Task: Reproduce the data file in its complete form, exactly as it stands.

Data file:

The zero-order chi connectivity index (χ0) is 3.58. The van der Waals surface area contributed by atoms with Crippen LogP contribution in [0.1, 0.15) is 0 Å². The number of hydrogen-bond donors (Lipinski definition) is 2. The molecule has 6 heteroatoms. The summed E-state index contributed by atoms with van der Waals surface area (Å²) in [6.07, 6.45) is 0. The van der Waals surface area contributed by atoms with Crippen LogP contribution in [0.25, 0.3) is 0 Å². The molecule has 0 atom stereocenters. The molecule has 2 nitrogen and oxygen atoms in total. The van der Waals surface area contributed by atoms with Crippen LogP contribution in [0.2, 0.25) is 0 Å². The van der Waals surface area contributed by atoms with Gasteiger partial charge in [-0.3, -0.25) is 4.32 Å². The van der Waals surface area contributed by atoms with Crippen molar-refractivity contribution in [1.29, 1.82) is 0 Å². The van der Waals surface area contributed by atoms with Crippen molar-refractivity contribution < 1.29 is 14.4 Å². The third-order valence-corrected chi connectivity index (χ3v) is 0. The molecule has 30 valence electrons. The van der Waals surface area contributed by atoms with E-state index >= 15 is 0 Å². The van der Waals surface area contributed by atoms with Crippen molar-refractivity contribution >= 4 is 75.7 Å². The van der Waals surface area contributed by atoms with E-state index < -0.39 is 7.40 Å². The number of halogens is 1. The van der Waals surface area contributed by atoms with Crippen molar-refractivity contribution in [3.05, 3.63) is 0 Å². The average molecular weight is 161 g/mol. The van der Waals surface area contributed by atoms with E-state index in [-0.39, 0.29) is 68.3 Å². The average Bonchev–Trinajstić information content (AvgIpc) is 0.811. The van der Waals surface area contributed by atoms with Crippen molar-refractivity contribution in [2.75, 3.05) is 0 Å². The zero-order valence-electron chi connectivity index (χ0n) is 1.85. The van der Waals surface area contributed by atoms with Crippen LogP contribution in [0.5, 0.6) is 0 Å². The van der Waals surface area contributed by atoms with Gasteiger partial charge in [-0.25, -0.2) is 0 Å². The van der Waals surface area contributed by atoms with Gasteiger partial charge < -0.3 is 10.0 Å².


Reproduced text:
The zero-order chi connectivity index (χ0) is 3.58. The van der Waals surface area contributed by atoms with Crippen LogP contribution in [0.1, 0.15) is 0 Å². The number of hydrogen-bond donors (Lipinski definition) is 2. The molecule has 6 heteroatoms. The summed E-state index contributed by atoms with van der Waals surface area (Å²) in [6.07, 6.45) is 0. The van der Waals surface area contributed by atoms with Crippen LogP contribution in [0.25, 0.3) is 0 Å². The molecule has 0 atom stereocenters. The molecule has 2 nitrogen and oxygen atoms in total. The van der Waals surface area contributed by atoms with Crippen LogP contribution in [0.2, 0.25) is 0 Å². The van der Waals surface area contributed by atoms with Gasteiger partial charge in [-0.3, -0.25) is 4.32 Å². The van der Waals surface area contributed by atoms with Crippen molar-refractivity contribution in [1.29, 1.82) is 0 Å². The van der Waals surface area contributed by atoms with Crippen molar-refractivity contribution < 1.29 is 14.4 Å². The third-order valence-corrected chi connectivity index (χ3v) is 0. The molecule has 30 valence electrons. The van der Waals surface area contributed by atoms with E-state index >= 15 is 0 Å². The van der Waals surface area contributed by atoms with Crippen molar-refractivity contribution >= 4 is 75.7 Å². The van der Waals surface area contributed by atoms with E-state index < -0.39 is 7.40 Å². The number of halogens is 1. The van der Waals surface area contributed by atoms with Crippen molar-refractivity contribution in [3.05, 3.63) is 0 Å². The average molecular weight is 161 g/mol. The van der Waals surface area contributed by atoms with E-state index in [-0.39, 0.29) is 68.3 Å². The average Bonchev–Trinajstić information content (AvgIpc) is 0.811. The van der Waals surface area contributed by atoms with Crippen molar-refractivity contribution in [2.75, 3.05) is 0 Å². The zero-order valence-electron chi connectivity index (χ0n) is 1.85. The van der Waals surface area contributed by atoms with Crippen LogP contribution in [0.5, 0.6) is 0 Å². The van der Waals surface area contributed by atoms with Gasteiger partial charge in [-0.25, -0.2) is 0 Å². The van der Waals surface area contributed by atoms with Gasteiger partial charge < -0.3 is 10.0 Å².